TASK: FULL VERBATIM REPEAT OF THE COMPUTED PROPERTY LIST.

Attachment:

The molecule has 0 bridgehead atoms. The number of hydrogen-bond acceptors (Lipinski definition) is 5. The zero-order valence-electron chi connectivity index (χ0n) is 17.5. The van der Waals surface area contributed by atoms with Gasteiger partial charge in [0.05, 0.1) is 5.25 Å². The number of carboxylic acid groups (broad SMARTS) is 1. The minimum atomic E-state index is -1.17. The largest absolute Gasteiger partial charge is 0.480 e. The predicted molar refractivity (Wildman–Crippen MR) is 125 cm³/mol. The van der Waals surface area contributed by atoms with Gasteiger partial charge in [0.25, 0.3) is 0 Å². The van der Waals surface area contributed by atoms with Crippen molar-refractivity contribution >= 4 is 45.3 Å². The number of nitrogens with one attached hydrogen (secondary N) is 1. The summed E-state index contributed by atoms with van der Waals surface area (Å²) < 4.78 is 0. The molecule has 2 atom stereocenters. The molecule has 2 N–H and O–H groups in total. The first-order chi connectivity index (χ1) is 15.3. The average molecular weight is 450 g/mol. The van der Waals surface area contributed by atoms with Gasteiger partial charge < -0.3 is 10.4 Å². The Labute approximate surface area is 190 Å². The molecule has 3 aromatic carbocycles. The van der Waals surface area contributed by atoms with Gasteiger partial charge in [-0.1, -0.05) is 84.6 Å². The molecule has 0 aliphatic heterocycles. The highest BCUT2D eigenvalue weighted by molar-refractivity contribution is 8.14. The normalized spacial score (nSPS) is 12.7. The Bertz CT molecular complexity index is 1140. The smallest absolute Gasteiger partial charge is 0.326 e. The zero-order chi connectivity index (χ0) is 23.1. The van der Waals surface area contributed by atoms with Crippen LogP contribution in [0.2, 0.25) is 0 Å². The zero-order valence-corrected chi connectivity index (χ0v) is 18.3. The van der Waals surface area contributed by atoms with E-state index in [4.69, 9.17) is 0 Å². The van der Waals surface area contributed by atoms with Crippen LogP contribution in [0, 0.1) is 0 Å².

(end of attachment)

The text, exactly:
The molecule has 0 bridgehead atoms. The number of hydrogen-bond acceptors (Lipinski definition) is 5. The zero-order valence-electron chi connectivity index (χ0n) is 17.5. The van der Waals surface area contributed by atoms with Gasteiger partial charge in [0.05, 0.1) is 5.25 Å². The number of carboxylic acid groups (broad SMARTS) is 1. The minimum atomic E-state index is -1.17. The largest absolute Gasteiger partial charge is 0.480 e. The predicted molar refractivity (Wildman–Crippen MR) is 125 cm³/mol. The van der Waals surface area contributed by atoms with Gasteiger partial charge in [0.25, 0.3) is 0 Å². The van der Waals surface area contributed by atoms with Crippen molar-refractivity contribution >= 4 is 45.3 Å². The number of nitrogens with one attached hydrogen (secondary N) is 1. The summed E-state index contributed by atoms with van der Waals surface area (Å²) < 4.78 is 0. The molecule has 2 atom stereocenters. The molecule has 2 N–H and O–H groups in total. The first-order chi connectivity index (χ1) is 15.3. The average molecular weight is 450 g/mol. The van der Waals surface area contributed by atoms with Gasteiger partial charge < -0.3 is 10.4 Å². The Labute approximate surface area is 190 Å². The molecule has 3 aromatic carbocycles. The van der Waals surface area contributed by atoms with Gasteiger partial charge in [-0.1, -0.05) is 84.6 Å². The molecule has 0 aliphatic heterocycles. The highest BCUT2D eigenvalue weighted by molar-refractivity contribution is 8.14. The normalized spacial score (nSPS) is 12.7. The Bertz CT molecular complexity index is 1140. The smallest absolute Gasteiger partial charge is 0.326 e. The zero-order chi connectivity index (χ0) is 23.1. The van der Waals surface area contributed by atoms with Crippen LogP contribution in [0.2, 0.25) is 0 Å². The zero-order valence-corrected chi connectivity index (χ0v) is 18.3. The van der Waals surface area contributed by atoms with E-state index in [4.69, 9.17) is 0 Å². The van der Waals surface area contributed by atoms with Crippen LogP contribution in [0, 0.1) is 0 Å².